More than 8,000 industry leaders convened in Las Vegas last week for the 10th annual Money 20/20 USA, a four-day event focused on all things payments and fintech.
My two biggest takeaways from the conference:
1. People are ready to return to in-person industry events.
It’s always interesting to see which companies “go big” with their marketing dollars and exhibit hall presence. This year, the crypto and DeFi players placed their tokens on the table and exerted themselves as the event’s dominant presence—quite a change from their marginal visibility at the last in-person show two years earlier.
“When we walked in and saw all these Bitcoin signs I thought, ‘wait, are we at a crypto or a fintech conference?’” says Irina Berkon, chief financial officer of MetalPay, a mobile payments app that fashions itself as cryptocurrency’s answer to PayPal. “It’s great because everyone who wasn’t into crypto is now thinking, ‘how am I going to integrate that into my product?’”
MetalPay CEO Marshall Hayner embraced the role of DeFi evangelist at a series of sessions, suggesting the technology remains in the “AOL stage” of its lifecycle. He sees compelling synergies between DeFi and “TradFi” as the crypto crowd calls established financial systems. He champions the notion of their interoperability.
It’s an interesting twist for a movement whose initial aim was to cut out the middlemen—financial institutions—from financial services. Hayner acknowledges his is not yet a consensus view, but he sees it as the natural path to the mainstream—much like Bitcoin’s increasing integration with establishment players.
Another hot topic, buy now pay later (BNPL), was also well represented at Money 20/20. A McKinsey & Co. survey unveiled at the conference found that 30% of BNPL users would have either bought less or not completed a purchase at all if the installment service had not been offered.
Another 39% indicated they simply would have used a credit card. These results provide fodder for both sides of the BNPL divide: those claiming the product generates incremental sales from a unique cohort of consumers and others concerned it cannibalizes credit card activity.
At a session provocatively titled “Buy Now, Default Later?” the founders of customer acquisition platform Klickly and fraud prevention tool Kount each postulated that artificial intelligence will further refine BNPL offerings, better identifying transactions likely to incur losses.
Meanwhile, an online retailer of fitness supplements worried about overwhelming consumers with choices at the point of sale (“You can spend as much time picking out your wallet as your product”) and introduced another segmentation challenge: “I don’t want to make a BNPL offer to someone who’s willing to pull out their credit card now and move on.”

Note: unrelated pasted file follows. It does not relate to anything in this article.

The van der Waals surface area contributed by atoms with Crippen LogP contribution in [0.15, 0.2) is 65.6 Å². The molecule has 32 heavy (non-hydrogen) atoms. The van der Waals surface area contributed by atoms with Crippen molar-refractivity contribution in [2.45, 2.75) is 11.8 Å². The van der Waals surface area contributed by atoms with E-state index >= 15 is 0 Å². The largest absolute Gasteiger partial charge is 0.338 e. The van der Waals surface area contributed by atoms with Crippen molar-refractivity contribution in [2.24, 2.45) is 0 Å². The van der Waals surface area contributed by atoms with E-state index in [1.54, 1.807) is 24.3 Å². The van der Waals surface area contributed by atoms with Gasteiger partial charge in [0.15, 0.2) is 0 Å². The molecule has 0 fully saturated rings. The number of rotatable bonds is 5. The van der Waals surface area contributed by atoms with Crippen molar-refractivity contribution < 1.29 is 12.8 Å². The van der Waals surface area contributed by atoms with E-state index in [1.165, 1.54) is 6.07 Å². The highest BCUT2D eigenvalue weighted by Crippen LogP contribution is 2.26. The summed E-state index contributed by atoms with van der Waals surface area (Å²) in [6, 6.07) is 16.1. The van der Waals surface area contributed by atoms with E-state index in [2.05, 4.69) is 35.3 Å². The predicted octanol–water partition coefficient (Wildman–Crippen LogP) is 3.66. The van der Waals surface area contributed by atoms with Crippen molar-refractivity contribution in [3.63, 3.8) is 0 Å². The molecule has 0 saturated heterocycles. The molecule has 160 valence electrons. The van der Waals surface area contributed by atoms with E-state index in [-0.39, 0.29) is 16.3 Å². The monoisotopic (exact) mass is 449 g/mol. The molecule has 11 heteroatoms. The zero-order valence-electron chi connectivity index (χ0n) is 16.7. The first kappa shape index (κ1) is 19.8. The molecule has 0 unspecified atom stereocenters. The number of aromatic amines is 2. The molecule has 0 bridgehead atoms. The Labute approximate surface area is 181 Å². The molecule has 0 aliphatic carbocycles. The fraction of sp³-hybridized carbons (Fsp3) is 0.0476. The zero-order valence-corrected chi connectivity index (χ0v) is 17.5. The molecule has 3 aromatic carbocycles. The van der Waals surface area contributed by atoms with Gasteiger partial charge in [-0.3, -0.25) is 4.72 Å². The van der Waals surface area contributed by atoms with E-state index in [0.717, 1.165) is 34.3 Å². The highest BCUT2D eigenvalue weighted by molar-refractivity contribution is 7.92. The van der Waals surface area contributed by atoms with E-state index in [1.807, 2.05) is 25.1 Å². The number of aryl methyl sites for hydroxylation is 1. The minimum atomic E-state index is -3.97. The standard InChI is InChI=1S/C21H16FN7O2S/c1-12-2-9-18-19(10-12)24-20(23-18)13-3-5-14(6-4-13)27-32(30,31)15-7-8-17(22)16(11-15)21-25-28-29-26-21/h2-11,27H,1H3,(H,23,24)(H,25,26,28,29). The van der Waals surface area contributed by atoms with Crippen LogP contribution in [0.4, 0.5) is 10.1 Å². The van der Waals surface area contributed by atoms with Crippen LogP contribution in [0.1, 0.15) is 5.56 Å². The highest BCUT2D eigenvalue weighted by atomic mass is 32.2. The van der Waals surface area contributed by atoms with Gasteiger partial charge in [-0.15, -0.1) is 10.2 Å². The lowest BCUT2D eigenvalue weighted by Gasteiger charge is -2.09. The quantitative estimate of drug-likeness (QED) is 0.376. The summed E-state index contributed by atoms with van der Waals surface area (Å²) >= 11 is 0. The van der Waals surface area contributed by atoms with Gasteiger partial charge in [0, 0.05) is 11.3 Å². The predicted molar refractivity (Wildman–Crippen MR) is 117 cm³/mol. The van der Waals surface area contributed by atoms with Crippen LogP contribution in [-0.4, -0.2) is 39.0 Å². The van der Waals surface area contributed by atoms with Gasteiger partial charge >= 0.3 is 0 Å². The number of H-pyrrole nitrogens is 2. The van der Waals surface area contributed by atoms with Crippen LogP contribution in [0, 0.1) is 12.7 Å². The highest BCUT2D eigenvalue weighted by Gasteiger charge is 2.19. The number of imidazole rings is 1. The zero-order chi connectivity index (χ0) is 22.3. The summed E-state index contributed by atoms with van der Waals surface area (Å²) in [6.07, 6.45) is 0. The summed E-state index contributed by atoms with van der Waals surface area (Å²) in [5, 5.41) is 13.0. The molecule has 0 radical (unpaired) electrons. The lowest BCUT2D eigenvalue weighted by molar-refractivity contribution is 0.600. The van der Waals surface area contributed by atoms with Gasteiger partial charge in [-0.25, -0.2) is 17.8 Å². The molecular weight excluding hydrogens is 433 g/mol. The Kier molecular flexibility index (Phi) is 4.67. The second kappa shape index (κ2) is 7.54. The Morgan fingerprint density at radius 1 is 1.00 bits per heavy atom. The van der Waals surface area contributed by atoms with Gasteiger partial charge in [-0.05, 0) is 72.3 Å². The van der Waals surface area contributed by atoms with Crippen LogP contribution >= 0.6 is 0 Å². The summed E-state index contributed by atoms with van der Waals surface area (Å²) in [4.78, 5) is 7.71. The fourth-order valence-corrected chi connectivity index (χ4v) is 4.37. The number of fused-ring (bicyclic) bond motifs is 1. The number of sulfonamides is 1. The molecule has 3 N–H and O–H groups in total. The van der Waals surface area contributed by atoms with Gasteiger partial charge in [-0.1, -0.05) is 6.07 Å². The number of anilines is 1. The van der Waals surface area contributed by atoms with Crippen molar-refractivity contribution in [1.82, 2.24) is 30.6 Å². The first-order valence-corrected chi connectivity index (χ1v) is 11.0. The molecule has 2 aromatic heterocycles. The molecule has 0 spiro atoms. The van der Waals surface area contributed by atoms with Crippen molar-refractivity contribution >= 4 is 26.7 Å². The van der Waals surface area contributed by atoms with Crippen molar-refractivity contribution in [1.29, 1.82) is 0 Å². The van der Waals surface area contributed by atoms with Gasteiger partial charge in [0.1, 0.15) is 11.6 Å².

The timeless topic of trust in financial services also figured into the Money 20/20 dialogue, with some new twists. The aforementioned McKinsey survey also confirmed that banks and the leading card networks continue to generate the highest consumer trust, although disruptors like Amazon and PayPal are closing the gap. Lesser-known fintechs lag further behind.
Nonetheless, Goldman Sachs Co-Head of Consumer and Wealth Management Stephanie Cohen shared new research indicating that three-quarters of consumers believe banks have no impact on their financial success. (Both presenters used the term “banks;” I’m hopeful credit unions fare better.)
Two neobanks focused on underserved populations—each of which partners with a traditional bank for infrastructure services—offered fresh perspectives on the nature of trust.
“Every community has hidden or explicit differences that banks need to provide for,” says Rob Curtis, founder of the LGBTQ-focused startup Daylight, offering estate planning and travel insurance as examples of products with hidden disconnects to fundamental LGBTQ needs.
Mike Render of Black/Latinx bank startup Greenwood stressed the importance of generational wealth. “I don’t just want to make it cool to bank on your phone, I want to educate people to become the cornerstone of family wealth.”
During a Wednesday panel, former acting Comptroller of the Currency Brian Brooks brought the conversation full circle. He opined that the most obvious risk to DeFi’s progress is KYC (know your customer) compliance, but he believes it can be solved through similarly distributed means, such as new identity solutions.
By 2030, he would like to see finance advance to where e-commerce is today, relative to its starting point in roughly 2005.
A conference that began by visualizing what the world of money would look like in 2020 seems a proper venue to track such progress.
GLEN SARVADY is managing principal at 154 Advisors.